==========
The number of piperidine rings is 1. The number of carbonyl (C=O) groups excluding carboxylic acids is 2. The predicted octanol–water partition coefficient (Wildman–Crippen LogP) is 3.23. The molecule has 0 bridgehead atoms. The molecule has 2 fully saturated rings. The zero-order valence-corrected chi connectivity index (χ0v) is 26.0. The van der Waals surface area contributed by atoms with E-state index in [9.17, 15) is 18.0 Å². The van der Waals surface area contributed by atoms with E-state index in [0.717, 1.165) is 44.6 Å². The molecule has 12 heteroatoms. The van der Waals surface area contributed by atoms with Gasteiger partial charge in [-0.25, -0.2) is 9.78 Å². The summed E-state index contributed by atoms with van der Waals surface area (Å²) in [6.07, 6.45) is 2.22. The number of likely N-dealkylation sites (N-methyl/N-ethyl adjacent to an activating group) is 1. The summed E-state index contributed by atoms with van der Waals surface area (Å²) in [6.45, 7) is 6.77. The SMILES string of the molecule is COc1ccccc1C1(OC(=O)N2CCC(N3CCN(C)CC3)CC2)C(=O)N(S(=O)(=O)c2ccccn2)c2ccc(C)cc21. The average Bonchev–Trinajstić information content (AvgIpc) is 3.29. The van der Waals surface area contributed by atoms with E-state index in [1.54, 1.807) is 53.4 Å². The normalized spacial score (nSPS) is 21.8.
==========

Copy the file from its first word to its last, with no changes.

The number of piperidine rings is 1. The number of carbonyl (C=O) groups excluding carboxylic acids is 2. The predicted octanol–water partition coefficient (Wildman–Crippen LogP) is 3.23. The molecule has 0 bridgehead atoms. The molecule has 2 fully saturated rings. The zero-order valence-corrected chi connectivity index (χ0v) is 26.0. The van der Waals surface area contributed by atoms with E-state index in [9.17, 15) is 18.0 Å². The van der Waals surface area contributed by atoms with E-state index in [0.717, 1.165) is 44.6 Å². The molecule has 12 heteroatoms. The van der Waals surface area contributed by atoms with Gasteiger partial charge in [-0.25, -0.2) is 9.78 Å². The summed E-state index contributed by atoms with van der Waals surface area (Å²) in [6.07, 6.45) is 2.22. The number of likely N-dealkylation sites (N-methyl/N-ethyl adjacent to an activating group) is 1. The summed E-state index contributed by atoms with van der Waals surface area (Å²) in [6.45, 7) is 6.77. The SMILES string of the molecule is COc1ccccc1C1(OC(=O)N2CCC(N3CCN(C)CC3)CC2)C(=O)N(S(=O)(=O)c2ccccn2)c2ccc(C)cc21. The average Bonchev–Trinajstić information content (AvgIpc) is 3.29. The van der Waals surface area contributed by atoms with E-state index in [1.54, 1.807) is 53.4 Å². The normalized spacial score (nSPS) is 21.8.